27. Elixhauser A, Steiner C, Harris DR, Coffey RM. Comorbidity measures for use with administrative data. Med Care. 1998;36:8–27. PMID: 9431328. [PubMed]
28. Zhu H, Hill MD. Stroke: the Elixhauser Index for comorbidity adjustment of in-hospital case fatality. Neurology. 2008;71:283–7. PMID: 18645167. [PubMed]
29. Bach PB, Schrag D, Begg CB. Resurrecting treatment histories of dead patients: a study design that should be laid to rest. JAMA. 2004;292:2765–70. PMID: 15585737. [PubMed]
30. Liang KY, Zeger SL. Longitudinal data analysis using generalized linear models. Biometrika. 1986;73:13–22.
31. Kissela B, Schneider A, Kleindorfer D, Khoury J, Miller R, Alwell K, et al. Stroke in a biracial population: the excess burden of stroke among blacks. Stroke. 2004;35:426–31. PMID: 14757893. [PubMed]
32. Kleindorfer D, Broderick J, Khoury J, Flaherty M, Woo D, Alwell K, et al. The unchanging incidence and case-fatality of stroke in the 1990s: a population-based study. Stroke. 2006;37:2473–8. PMID: 16946146. [PubMed]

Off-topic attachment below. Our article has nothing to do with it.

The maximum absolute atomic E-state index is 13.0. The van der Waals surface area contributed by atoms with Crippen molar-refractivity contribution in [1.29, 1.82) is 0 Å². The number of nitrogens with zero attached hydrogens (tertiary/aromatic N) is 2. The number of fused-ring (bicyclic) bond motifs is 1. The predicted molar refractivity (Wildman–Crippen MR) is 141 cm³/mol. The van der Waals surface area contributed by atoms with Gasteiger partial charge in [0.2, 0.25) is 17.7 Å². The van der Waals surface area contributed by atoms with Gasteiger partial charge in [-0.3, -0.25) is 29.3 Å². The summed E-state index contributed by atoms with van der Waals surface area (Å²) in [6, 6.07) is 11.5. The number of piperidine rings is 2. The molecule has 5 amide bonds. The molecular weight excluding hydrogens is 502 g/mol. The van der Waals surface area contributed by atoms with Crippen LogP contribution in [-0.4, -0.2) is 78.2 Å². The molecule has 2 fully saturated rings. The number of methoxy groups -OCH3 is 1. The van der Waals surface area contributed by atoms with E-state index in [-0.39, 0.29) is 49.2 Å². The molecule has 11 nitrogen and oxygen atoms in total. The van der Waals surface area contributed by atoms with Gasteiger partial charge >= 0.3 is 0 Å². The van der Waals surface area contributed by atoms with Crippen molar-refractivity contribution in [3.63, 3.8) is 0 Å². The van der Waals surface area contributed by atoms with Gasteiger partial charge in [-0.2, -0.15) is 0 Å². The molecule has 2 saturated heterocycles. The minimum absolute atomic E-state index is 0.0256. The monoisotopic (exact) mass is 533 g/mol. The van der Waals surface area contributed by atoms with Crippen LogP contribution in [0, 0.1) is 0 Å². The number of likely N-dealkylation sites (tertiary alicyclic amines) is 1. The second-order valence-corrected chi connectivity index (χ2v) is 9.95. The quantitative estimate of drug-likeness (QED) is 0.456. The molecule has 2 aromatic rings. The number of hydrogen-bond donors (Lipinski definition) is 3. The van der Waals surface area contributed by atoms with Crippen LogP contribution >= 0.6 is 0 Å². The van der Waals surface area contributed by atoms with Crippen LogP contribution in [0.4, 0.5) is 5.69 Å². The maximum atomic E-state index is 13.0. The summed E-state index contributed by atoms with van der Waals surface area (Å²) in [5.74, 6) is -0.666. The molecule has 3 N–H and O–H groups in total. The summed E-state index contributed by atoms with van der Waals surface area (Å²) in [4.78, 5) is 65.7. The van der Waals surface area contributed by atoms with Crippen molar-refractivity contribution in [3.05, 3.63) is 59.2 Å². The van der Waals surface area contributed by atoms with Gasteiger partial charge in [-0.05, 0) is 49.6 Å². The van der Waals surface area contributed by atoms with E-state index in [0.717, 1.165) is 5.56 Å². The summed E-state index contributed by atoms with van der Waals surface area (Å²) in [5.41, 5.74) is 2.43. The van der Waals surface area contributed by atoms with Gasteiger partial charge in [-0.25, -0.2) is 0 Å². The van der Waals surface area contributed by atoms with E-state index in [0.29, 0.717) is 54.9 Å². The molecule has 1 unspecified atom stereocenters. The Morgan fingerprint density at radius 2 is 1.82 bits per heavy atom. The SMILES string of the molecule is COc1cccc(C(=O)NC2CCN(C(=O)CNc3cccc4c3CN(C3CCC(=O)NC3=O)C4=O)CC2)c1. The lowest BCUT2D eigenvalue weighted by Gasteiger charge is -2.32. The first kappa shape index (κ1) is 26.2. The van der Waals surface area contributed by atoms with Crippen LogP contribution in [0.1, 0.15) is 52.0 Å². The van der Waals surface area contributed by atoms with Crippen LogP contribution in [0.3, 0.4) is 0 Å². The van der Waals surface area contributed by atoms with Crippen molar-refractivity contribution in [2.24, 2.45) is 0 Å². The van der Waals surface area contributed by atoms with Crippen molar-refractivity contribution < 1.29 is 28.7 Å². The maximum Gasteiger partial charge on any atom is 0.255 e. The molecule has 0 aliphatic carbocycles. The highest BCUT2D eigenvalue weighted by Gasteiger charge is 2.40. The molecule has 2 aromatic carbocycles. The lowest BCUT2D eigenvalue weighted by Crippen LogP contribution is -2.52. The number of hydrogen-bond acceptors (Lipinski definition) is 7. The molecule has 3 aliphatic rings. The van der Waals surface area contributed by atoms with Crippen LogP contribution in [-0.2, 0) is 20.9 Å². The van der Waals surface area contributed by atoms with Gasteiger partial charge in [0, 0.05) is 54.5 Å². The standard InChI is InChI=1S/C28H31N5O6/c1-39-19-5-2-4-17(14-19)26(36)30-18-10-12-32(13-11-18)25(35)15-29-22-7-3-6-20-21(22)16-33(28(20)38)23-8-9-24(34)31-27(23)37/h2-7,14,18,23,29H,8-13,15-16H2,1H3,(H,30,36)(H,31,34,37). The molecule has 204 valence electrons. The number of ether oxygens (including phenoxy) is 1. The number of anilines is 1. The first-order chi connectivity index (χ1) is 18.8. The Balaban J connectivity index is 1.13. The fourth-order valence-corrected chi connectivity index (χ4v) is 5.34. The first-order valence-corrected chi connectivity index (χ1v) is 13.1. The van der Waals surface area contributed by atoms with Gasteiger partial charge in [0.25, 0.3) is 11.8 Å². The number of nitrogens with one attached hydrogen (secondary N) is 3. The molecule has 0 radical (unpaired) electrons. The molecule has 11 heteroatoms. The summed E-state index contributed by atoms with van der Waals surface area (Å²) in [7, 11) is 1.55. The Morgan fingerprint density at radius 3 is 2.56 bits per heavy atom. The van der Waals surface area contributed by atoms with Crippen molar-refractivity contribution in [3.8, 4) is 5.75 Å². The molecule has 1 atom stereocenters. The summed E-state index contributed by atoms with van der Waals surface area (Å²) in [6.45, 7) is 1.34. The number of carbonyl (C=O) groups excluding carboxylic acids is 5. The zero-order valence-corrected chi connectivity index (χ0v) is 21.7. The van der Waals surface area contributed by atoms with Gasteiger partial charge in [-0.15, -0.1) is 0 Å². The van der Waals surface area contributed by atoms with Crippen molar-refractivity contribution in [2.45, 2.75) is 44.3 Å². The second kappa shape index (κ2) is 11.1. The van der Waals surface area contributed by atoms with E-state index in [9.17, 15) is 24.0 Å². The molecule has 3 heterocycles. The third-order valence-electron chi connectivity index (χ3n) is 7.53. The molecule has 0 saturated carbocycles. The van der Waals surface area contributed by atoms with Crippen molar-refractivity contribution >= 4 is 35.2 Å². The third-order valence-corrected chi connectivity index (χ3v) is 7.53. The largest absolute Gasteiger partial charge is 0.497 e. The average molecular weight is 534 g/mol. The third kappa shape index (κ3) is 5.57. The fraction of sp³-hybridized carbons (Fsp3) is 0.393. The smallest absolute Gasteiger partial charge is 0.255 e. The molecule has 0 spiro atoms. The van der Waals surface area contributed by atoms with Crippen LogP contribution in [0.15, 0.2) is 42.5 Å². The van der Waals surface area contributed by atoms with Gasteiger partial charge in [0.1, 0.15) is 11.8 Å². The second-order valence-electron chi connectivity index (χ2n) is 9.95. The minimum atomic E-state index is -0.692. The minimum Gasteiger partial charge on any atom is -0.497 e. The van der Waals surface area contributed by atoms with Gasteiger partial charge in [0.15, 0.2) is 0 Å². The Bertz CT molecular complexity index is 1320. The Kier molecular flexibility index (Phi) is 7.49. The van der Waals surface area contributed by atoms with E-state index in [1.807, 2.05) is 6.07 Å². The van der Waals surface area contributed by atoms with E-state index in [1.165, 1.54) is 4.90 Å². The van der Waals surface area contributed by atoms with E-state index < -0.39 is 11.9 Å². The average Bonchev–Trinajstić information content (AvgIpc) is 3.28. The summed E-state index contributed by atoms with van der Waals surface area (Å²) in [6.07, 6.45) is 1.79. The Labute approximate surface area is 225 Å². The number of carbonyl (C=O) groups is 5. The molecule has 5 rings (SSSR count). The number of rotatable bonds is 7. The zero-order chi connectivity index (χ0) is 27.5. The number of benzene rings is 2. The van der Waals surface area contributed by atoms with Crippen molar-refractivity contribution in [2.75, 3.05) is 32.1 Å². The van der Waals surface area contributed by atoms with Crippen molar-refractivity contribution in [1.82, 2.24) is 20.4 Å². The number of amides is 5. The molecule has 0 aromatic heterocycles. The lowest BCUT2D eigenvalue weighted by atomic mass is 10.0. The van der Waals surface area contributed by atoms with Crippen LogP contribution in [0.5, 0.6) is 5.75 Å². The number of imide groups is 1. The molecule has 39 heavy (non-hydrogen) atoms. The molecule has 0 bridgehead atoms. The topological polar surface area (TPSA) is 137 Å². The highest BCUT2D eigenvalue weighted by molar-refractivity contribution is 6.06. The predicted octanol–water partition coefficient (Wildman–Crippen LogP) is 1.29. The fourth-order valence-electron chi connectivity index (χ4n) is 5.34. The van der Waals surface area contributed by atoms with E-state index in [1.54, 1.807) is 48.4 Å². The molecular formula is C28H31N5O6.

33. Ellis C, Zhao Y, Egede LE. Racial/ethnic differences in stroke mortality in veterans. Ethn Dis. 2009;19:161–5. PMID: 19537227. [PubMed]
34. Barnato AE, Chang CC, Saynina O, Garber AM. Influence of race on inpatient treatment intensity at the end of life. J Gen Intern Med. 2007;22:338–45. PMID: 17356965. [PMC free article] [PubMed]
35. Zahuranec DB, Brown DL, Lisabeth LD, Gonzales NR, Longwell PJ, Smith MA, et al. Early care limitations independently predict mortality after intracerebral hemorrhage. Neurology. 2007;68:1651–7. PMID: 17502545. [PubMed]
36. Barnato AE, Chang CC, Farrell MH, Lave JR, Roberts MS, Angus DC. Is survival better at hospitals with higher “end-of-life” treatment intensity? Med Care. 2010;48:125–32. PMID: 20057328. [PMC free article] [PubMed]
37. Polsky D, Jha AK, Lave J, Pauly MV, Cen L, Klusaritz H, et al. Short- and long-term mortality after an acute illness for elderly whites and blacks. Health Serv Res. 2008;43:1388–402. PMID: 18355259. [PMC free article] [PubMed]
38. Tuhrim S, Cooperman A, Rojas M, Brust JC, Koppel B, Martin K, et al. The association of race and sex with the underuse of stroke prevention measures. J Stroke Cerebrovasc Dis. 2008;17:226–34. PMID: 18589344. [PubMed]
39. Johnston SC, Fung LH, Gillum LA, Smith WS, Brass LM, Lichtman JH, et al. Utilization of intravenous tissue-type plasminogen activator for ischemic stroke at academic medical centers: the influence of ethnicity. Stroke. 2001;32:1061–8. PMID: 11340210. [PubMed]